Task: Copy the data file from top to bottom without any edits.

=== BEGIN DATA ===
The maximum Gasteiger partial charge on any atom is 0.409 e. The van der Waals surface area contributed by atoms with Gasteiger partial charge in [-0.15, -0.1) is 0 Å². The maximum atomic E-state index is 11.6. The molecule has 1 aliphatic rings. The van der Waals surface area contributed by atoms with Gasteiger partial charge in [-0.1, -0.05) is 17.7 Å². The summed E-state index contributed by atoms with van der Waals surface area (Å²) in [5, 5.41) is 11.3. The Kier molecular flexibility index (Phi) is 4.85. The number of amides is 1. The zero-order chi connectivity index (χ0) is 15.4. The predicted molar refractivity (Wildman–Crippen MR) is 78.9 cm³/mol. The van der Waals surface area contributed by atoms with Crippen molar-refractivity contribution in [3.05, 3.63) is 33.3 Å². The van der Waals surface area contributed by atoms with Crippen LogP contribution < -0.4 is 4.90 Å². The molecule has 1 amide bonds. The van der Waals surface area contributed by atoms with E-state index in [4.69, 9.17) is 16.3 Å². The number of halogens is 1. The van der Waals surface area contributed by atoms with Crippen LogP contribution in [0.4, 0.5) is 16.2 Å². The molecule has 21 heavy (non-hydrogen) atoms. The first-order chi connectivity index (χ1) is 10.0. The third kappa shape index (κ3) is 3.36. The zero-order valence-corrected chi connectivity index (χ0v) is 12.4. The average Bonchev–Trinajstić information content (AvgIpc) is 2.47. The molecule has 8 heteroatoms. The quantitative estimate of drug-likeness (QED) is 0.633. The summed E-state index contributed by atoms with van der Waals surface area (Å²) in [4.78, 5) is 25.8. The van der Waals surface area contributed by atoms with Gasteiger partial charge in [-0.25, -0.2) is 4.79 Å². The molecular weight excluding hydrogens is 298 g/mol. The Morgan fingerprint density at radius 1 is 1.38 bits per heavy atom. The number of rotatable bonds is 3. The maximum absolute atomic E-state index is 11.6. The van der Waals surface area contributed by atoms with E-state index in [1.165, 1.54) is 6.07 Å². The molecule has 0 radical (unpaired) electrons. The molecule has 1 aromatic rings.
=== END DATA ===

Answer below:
The maximum Gasteiger partial charge on any atom is 0.409 e. The van der Waals surface area contributed by atoms with Gasteiger partial charge in [-0.15, -0.1) is 0 Å². The maximum atomic E-state index is 11.6. The molecule has 1 aliphatic rings. The van der Waals surface area contributed by atoms with Gasteiger partial charge in [-0.1, -0.05) is 17.7 Å². The summed E-state index contributed by atoms with van der Waals surface area (Å²) in [5, 5.41) is 11.3. The Kier molecular flexibility index (Phi) is 4.85. The number of amides is 1. The zero-order chi connectivity index (χ0) is 15.4. The predicted molar refractivity (Wildman–Crippen MR) is 78.9 cm³/mol. The van der Waals surface area contributed by atoms with Crippen molar-refractivity contribution in [3.05, 3.63) is 33.3 Å². The van der Waals surface area contributed by atoms with Crippen LogP contribution < -0.4 is 4.90 Å². The molecule has 1 amide bonds. The van der Waals surface area contributed by atoms with E-state index in [4.69, 9.17) is 16.3 Å². The number of halogens is 1. The van der Waals surface area contributed by atoms with Crippen LogP contribution in [0.4, 0.5) is 16.2 Å². The molecule has 21 heavy (non-hydrogen) atoms. The first-order chi connectivity index (χ1) is 10.0. The third kappa shape index (κ3) is 3.36. The zero-order valence-corrected chi connectivity index (χ0v) is 12.4. The average Bonchev–Trinajstić information content (AvgIpc) is 2.47. The molecule has 8 heteroatoms. The quantitative estimate of drug-likeness (QED) is 0.633. The summed E-state index contributed by atoms with van der Waals surface area (Å²) in [4.78, 5) is 25.8. The van der Waals surface area contributed by atoms with Gasteiger partial charge in [-0.25, -0.2) is 4.79 Å². The molecular weight excluding hydrogens is 298 g/mol. The Morgan fingerprint density at radius 1 is 1.38 bits per heavy atom. The number of rotatable bonds is 3. The maximum absolute atomic E-state index is 11.6. The van der Waals surface area contributed by atoms with E-state index in [1.165, 1.54) is 6.07 Å². The molecule has 0 radical (unpaired) electrons. The molecule has 1 aromatic rings.